Truth: I am completely addicted to dating disasters. Let’s see, where should I start? Oh, yes, there was the junkie who cheated on me with not one, but four of our coworkers. The emotionally unavailable bartender who suddenly moved to Mexico with his girlfriend. The Russian exchange student who took me on a date to the 99 cent store. And, how could I forget the divorced dad who talked to me about his experiences at Burning Man for seven hours straight?
I’ve always accepted the love I thought I deserved, and I usually found that love around 2 a.m. in a dingy bar. If you were to ask any of my exes about me (if they’d fess up to dating me at all) they would probably say: “Oh Ali, yeah, she’s the worst.” Some might use more colorful language, like “evil succubus” or “had sex with my younger brother” or “so insecure she sleeps with her makeup on,” but that is neither here nor there. Admittedly, I haven’t been the greatest girlfriend,or fling either.
After going through my last breakup, I finally paused to ask myself why I’m always falling for real winners. It was high time to acknowledge my role in this string of failed relationships. Instead of blaming the boys, it was time to analyze Alison.
1. Owning Up To Past (Destructive) Relationship Behaviors
After many years of research (read: dating), I learned that “demanding,” “always right,” and “severely codependent” weren’t qualities that people were looking for in a mate. My twenties were a shit show — an endless stream of flings and one night stands, bad boyfriends ,and even worse breakups. I was drawn to drama. I thought love wasn’t love unless it was complicated, loud, or forced. Perhaps, that wasn’t it at all, but then, I had no idea what was. At 30, who did I want to be for someone else?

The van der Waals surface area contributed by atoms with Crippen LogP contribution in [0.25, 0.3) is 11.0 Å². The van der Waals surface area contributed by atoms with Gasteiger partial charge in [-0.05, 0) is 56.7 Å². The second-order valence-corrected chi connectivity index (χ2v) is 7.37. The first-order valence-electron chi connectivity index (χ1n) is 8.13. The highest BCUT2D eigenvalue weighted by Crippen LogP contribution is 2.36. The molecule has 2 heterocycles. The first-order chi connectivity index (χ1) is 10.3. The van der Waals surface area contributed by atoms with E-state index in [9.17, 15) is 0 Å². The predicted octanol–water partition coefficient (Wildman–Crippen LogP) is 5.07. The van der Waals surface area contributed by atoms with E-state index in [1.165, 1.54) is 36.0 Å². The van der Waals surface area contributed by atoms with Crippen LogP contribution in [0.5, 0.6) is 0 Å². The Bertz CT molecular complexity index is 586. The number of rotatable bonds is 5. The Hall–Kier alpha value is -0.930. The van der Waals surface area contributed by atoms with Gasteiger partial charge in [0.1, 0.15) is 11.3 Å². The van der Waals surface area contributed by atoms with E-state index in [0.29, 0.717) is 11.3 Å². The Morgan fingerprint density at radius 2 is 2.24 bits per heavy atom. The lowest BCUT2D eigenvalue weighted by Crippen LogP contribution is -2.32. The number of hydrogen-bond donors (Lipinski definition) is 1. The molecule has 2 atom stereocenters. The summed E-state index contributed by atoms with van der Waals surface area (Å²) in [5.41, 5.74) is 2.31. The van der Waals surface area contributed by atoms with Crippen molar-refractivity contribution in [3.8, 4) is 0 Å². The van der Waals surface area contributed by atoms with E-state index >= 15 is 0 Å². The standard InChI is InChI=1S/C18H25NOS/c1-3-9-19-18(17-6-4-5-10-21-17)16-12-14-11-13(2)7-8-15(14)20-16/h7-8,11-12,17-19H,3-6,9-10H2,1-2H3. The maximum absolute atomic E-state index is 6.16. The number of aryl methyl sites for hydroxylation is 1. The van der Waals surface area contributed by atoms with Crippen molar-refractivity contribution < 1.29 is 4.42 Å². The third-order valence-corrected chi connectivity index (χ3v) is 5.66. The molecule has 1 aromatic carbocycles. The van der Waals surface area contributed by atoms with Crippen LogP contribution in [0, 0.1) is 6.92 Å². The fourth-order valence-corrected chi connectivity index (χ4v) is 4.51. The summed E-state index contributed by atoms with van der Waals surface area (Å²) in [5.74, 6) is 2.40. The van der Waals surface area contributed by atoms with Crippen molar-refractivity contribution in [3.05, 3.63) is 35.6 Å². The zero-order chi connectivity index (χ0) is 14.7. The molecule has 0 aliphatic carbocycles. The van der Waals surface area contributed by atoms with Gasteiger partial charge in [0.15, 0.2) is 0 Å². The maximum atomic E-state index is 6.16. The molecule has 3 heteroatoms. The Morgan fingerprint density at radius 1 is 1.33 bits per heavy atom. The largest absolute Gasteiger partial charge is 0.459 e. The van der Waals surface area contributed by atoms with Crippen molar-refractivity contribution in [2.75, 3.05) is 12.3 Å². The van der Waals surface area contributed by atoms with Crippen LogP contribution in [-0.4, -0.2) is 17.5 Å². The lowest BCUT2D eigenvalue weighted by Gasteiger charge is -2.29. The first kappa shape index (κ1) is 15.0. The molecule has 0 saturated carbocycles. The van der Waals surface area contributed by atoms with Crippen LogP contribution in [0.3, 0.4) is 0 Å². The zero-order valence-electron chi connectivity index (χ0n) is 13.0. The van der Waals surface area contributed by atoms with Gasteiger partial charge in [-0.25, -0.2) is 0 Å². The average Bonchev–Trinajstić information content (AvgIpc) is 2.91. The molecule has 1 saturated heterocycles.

For far too long, the only thing I was providing my partners with was baggage, and that certainly wasn’t going to make me a catch. In order to be a desirable partner, I actually had to possess qualities that could enhance the life of someone else. I had to take action.
First, I would be trusting. Given my past investigative tendencies, I might’ve been wise to seek a career with the FBI. In a relationship, when I became jealous, my social media stalking skills skyrocketed. However, I've learned that this ugly habit is detrimental to the health of relationships, as well as my sanity. A secure relationship cannot exist without trust, and nothing is less attractive than jealousy demonstrated in the form of stalking and snooping. Trust is the foundation of a healthy relationship.
Second, I would communicate openly. I never knew how to ask for what I needed without getting angry; instead of asking questions I just jumped to conclusions. In order for my relationships to be successful, I’d have to learn to communicate my needs and concerns openly and honestly. And, I’d have to learn how to listen.
Third, I would show affection.
Instead of waiting to be shown affection, I would try showing it. I would give more readily of myself without keeping score.
Fourth, I would be vulnerable. I believe we're all seeking to connect and be understood, especially by our partners. Talking about my interests and values with someone — without fear of judgement — is what I have to trust will ultimately create a deeper, more meaningful connection.
And lastly, I would be giving. Making other people happy makes me feel better, so I was determined to start doing it more. I’d spent a lot of time being demanding and selfish in my relationships, and that had gotten my nowhere but heartbroken. It was the little things: cook dinner, plan a date, say "I love you" regularly. And, as a side note, showing someone you care is not a sign of weakness.